Cannabis as medicine

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“Evidence supports reform to allow the legitimate study, regulation, and prescription of therapeutic cannabinoids.hemp

From its first recorded uses in China through to the early 20th century, cannabis has had a place in the pharmacopoeia. Queen Victoria’s personal physician, Russel Reynolds, opined in the Lancet in 1890, “Indian hemp, when pure and administered carefully, is one of the most valuable medicines we possess.” This opinion was based on current best evidence: the careful and documented observation of its effects in medical conditions.

In a similar vein, calls have been made to reconsider the role of cannabis in today’s society. Two well informed British politicians recently told The BMJ, “We have heard striking testimonies from patients… that cannabis has ‘given them their life back.’” Added to this, the international position on cannabis as a potential medication has changed, with international agencies and many governments relaxing a prohibitionist stance.”

http://www.bmj.com/content/357/bmj.j2130

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Combined cannabinoid therapy via an oromucosal spray.

“Extensive basic science research has identified the potential therapeutic benefits of active compounds extracted from the Cannabis sativa L. plant (the cannabinoids). It is recognized that a significant proportion of patients suffering with the debilitating symptoms of pain and spasticity in multiple sclerosis or other conditions smoke cannabis despite the legal implications and stigma associated with this controlled substance. GW Pharmaceuticals have developed Sativex (GW- 1000-02), a combined cannabinoid medicine that delivers and maintains therapeutic levels of two principal cannabinoids, delta-9-tetrahydrocannabinol (THC) and cannabidiol (CBD), via an oromucosal pump spray, that aims to minimize psychotropic side effects.”  https://www.ncbi.nlm.nih.gov/pubmed/16969427

“Sativex has proved to be well tolerated and successfully self-administered and self-titrated in both healthy volunteers and patient cohorts. Clinical assessment of this combined cannabinoid medicine has demonstrated efficacy in patients with intractable pain (chronic neuropathic pain, pain due to brachial plexus nerve injury, allodynic peripheral neuropathic pain and advanced cancer pain), rheumatoid arthritis and multiple sclerosis (bladder problems, spasticity and central pain), with no significant intoxication-like symptoms, tolerance or withdrawal syndrome.”  https://journals.prous.com/journals/servlet/xmlxsl/pk_journals.xml_summaryn_pr?p_JournalId=4&p_RefId=1021517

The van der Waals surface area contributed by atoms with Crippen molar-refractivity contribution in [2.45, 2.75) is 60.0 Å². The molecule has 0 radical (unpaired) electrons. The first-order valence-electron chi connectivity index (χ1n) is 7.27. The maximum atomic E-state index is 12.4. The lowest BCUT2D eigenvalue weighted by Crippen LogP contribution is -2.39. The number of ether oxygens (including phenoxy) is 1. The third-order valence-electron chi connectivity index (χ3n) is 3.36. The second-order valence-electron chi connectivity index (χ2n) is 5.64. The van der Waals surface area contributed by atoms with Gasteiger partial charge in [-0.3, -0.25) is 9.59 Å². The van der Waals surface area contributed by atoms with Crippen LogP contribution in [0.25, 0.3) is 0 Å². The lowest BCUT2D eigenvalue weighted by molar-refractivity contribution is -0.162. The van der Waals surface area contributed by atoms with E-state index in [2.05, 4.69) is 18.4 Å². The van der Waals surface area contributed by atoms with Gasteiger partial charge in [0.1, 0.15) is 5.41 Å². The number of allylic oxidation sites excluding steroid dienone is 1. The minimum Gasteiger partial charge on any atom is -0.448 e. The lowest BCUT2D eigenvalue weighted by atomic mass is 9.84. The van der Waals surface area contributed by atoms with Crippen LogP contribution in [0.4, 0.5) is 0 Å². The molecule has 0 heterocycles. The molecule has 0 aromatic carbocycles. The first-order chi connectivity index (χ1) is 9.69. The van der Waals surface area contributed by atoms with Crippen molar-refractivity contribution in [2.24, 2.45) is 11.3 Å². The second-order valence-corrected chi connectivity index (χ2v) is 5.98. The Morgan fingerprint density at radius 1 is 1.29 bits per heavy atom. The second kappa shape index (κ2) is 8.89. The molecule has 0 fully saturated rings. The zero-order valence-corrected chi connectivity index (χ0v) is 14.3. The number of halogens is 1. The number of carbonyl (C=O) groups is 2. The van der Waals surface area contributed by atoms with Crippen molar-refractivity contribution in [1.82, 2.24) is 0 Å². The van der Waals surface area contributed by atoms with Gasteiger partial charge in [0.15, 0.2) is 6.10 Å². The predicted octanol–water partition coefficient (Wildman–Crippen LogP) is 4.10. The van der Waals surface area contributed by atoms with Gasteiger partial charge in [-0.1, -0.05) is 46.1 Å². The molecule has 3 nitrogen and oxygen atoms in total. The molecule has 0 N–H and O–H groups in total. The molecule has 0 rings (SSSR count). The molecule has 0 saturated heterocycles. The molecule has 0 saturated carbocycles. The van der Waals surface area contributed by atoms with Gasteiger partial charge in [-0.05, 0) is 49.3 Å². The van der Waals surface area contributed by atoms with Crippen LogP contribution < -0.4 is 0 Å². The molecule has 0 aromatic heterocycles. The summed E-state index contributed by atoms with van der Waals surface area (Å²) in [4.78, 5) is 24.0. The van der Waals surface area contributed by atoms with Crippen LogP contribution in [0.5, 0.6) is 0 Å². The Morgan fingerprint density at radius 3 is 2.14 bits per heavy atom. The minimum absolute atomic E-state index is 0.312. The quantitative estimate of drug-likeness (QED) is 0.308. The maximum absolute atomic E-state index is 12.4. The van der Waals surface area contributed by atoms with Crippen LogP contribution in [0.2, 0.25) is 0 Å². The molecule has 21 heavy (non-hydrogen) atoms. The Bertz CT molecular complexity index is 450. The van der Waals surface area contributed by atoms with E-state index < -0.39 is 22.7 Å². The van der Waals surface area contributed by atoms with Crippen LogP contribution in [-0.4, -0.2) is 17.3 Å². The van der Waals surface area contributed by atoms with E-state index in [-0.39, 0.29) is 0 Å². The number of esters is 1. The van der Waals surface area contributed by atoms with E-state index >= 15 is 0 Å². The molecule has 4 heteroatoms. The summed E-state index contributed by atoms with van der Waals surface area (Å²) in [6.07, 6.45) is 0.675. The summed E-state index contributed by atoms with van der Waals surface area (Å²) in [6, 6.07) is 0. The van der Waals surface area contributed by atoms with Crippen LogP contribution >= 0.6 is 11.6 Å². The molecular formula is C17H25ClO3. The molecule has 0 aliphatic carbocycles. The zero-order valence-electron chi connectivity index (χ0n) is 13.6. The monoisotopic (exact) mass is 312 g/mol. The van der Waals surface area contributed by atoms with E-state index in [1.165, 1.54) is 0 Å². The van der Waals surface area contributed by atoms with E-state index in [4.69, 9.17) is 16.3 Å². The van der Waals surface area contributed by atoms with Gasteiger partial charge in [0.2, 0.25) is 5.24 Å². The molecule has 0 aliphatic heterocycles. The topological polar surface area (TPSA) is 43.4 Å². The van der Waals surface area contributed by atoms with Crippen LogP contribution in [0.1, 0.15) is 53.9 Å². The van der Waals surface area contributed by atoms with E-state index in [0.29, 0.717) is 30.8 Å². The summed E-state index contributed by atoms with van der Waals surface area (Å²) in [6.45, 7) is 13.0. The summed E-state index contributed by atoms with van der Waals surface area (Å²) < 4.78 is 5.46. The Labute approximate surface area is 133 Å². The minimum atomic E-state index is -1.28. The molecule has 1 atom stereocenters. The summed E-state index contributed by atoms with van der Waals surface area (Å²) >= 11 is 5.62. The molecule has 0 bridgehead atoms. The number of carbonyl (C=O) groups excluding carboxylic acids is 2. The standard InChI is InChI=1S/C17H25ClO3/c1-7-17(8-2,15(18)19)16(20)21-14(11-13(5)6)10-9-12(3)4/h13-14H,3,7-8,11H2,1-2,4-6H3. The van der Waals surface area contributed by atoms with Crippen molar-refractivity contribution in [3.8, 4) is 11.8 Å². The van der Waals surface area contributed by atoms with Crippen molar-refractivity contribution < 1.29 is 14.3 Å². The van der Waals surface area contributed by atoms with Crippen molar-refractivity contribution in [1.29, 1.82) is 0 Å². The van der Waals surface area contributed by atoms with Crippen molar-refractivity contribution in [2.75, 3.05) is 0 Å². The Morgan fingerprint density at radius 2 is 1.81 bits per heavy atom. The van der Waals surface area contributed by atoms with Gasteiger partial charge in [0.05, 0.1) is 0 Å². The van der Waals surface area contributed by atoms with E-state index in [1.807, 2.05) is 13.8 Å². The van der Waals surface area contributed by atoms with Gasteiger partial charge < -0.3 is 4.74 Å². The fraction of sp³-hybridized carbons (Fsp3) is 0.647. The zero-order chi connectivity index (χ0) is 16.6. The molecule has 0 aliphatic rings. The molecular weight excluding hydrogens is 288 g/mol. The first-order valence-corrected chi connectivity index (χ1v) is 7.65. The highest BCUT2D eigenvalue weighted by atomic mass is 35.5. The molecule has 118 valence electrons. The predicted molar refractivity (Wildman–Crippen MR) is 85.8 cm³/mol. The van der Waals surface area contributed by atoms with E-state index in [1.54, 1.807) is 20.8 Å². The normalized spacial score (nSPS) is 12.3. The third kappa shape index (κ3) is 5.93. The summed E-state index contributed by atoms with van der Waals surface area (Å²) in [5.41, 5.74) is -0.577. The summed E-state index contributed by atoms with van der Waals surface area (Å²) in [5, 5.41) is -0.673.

“Sativex(®) (nabiximols, USAN name) oromucosal spray contains the two main active constituents of Cannabis sativa, tetrahydrocannabinol and cannabidiol in a 1:1 molecular ratio, and acts as an endocannabinoid system modulator.”  https://www.ncbi.nlm.nih.gov/pubmed/21449855

“Abuse potential and psychoactive effects of δ-9-tetrahydrocannabinol and cannabidiol oromucosal spray (Sativex), a new cannabinoid medicine. Evidence to date suggests that abuse or dependence on Sativex is likely to occur in only a very small proportion of recipients.” https://www.ncbi.nlm.nih.gov/pubmed/21542664

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The Role of Cannabinoids in the Treatment of Cancer in Pediatric Patients.

“Cannabis has been used in folk medicine to alleviate pain, depression, amenorrhea, inflammation and numerous other medical conditions. In cancer patients specifically, cannabinoids are well known to exert palliative effects; their best-established use is the inhibition of chemotherapy-induced nausea and vomiting, but they are applied also to alleviate pain, stimulate appetite, and attenuate wasting. More recently, cannabinoids have gained special attention for their role in cancer cell proliferation and death.

Anti-cancer efficacy of cannabinoids:

The ability of cannabinoids to reduce tumor growth was reported for the first time by Munson et al. in 1975. They showed by in vitro and in vivo experiments that several phytocannabinoids, including THC, decreased Lewis lung adenocarcinoma proliferation in a dose-dependent manner. Nevertheless, it was not until the 2000s that the interest in these compounds as anti-cancer agents was renewed, predominantly due to the work of Guzman in gliomas, and the demonstration of cannabinoids’ anti-cancer effects on various types of tumors. The anti-tumorigenic effect of the endo- and phytocannabinoids was demonstrated in several in vitro and in vivo models of a wide variety of adult tumors including glioma, prostate, breast, leukemia, lymphoma, pancreas, melanoma, thyroid, colorectal and hepatocellular carcinoma tumors.